On Saturday night, I carpooled to a party with a friend who is as close to Paris as you can be while living in Los Angeles, and we spent quite a while dissecting the Alessandro Michele-LVMH rumors, which were holding strong within the halls of Fendi and Dior, where employees whispered mostly over WhatsApp. The last time there was so much interest in a designer’s future had to be in the weeks prior to Hedi Slimane’s appointment at Celine. (Like I’ve told you before, everyone was convinced he was headed to Dior.)
At this point, the likelihood that Michele news is announced by the end of the year at one of these houses is fairly high. There are rumors coming from people close to Kim Jones (who designs the Fendi women’s collection and the Dior men’s collection) that Michele is already installed at Fendi, while Dior employees are convinced that the former Gucci designer is headed their way.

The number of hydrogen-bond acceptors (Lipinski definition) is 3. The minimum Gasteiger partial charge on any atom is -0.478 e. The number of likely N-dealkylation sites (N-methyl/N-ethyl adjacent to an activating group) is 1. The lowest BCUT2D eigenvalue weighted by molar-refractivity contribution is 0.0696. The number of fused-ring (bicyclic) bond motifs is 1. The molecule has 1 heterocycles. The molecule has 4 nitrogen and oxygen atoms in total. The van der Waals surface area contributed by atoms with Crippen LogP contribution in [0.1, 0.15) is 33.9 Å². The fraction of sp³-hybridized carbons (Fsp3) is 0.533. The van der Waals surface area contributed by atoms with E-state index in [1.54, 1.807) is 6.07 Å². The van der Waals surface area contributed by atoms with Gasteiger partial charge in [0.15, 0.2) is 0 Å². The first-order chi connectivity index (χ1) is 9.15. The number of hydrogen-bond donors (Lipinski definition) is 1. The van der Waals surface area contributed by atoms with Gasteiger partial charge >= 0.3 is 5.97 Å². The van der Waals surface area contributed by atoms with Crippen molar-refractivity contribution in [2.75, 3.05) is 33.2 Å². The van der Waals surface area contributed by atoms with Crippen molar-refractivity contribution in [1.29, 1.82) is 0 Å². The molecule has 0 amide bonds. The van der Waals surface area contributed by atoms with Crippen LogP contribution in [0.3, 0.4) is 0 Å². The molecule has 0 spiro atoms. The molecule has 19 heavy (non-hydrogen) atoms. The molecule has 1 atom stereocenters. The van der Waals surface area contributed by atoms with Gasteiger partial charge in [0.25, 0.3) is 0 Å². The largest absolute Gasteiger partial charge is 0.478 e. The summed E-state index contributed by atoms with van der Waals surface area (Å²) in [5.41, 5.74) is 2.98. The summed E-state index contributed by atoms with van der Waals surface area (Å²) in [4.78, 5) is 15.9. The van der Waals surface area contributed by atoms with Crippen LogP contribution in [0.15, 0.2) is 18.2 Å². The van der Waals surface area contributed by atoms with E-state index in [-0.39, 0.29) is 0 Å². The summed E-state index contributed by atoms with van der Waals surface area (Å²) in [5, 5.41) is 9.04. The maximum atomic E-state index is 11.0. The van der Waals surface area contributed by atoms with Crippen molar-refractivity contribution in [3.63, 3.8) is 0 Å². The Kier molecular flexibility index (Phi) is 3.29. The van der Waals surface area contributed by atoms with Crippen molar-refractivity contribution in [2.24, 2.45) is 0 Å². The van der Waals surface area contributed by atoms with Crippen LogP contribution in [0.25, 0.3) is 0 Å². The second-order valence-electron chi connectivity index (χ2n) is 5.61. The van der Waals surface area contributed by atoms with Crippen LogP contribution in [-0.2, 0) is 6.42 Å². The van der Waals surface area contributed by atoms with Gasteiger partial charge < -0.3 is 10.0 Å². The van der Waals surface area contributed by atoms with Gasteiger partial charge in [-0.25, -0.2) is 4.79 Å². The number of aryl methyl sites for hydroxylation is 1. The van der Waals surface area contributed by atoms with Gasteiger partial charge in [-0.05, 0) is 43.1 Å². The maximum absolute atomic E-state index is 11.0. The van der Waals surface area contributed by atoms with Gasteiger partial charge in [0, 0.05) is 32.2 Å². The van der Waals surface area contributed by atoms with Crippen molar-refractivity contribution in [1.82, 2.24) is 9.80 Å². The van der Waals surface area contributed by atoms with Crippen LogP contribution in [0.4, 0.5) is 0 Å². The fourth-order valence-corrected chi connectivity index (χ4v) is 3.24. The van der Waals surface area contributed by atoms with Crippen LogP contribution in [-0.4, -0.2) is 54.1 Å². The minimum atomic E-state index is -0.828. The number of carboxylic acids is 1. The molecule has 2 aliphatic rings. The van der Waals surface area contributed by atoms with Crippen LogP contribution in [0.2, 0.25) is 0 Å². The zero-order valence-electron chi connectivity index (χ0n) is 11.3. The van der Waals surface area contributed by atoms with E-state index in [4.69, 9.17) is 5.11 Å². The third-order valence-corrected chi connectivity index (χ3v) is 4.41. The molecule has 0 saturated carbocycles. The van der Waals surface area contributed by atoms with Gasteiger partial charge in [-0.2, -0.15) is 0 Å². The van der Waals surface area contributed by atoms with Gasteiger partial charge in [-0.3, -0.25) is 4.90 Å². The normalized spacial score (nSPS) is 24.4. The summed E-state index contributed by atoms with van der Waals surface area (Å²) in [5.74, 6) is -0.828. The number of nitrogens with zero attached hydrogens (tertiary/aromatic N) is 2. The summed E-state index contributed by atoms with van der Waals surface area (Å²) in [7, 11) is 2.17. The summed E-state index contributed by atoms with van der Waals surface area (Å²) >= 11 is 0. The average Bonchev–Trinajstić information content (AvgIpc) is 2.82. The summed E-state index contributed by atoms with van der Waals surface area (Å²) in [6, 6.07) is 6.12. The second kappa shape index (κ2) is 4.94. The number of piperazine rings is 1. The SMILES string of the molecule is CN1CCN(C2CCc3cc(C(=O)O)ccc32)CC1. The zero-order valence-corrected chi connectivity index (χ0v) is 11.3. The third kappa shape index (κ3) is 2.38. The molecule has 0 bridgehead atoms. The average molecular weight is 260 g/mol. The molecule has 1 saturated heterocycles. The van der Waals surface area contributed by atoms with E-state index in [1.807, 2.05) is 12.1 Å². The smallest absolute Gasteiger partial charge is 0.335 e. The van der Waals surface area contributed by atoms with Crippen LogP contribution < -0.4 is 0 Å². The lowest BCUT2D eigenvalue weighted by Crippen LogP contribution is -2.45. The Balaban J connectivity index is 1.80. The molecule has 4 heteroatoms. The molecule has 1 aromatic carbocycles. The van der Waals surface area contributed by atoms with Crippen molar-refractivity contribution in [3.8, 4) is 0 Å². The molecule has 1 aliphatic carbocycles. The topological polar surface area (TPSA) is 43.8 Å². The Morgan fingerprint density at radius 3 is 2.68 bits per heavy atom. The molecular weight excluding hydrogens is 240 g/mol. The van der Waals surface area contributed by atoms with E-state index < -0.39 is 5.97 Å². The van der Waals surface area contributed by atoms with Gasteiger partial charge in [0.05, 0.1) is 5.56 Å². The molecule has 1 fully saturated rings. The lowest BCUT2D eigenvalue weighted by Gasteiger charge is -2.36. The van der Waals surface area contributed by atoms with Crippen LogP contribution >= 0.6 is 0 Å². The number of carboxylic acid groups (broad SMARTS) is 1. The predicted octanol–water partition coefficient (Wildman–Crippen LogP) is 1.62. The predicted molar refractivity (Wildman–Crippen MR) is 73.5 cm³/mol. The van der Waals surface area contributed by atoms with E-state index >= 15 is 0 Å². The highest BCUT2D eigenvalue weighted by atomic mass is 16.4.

In either scenario, I suspect that Michele would not do it unless he was designing both men’s and women’s. In the past, LVMH has often divided those roles. At Louis Vuitton, for instance, there are creative directors in men’s, women’s, and jewelry. At Dior, there are different visions for men’s, women’s, home and baby, jewelry, and beauty. Hermès, the arch rival, operates in a similar fashion. But while that way of organizing is still effective at a leather-goods-first brand—the personality is the bag, not the clothes—it’s becoming more challenging at a fashion-driven label, like Dior, in particular, or at a smaller house like Fendi (under $3 billion in sales, according to analyst estimates), which is known historically as a furrier and currently as the maker of a couple wildly popular handbags.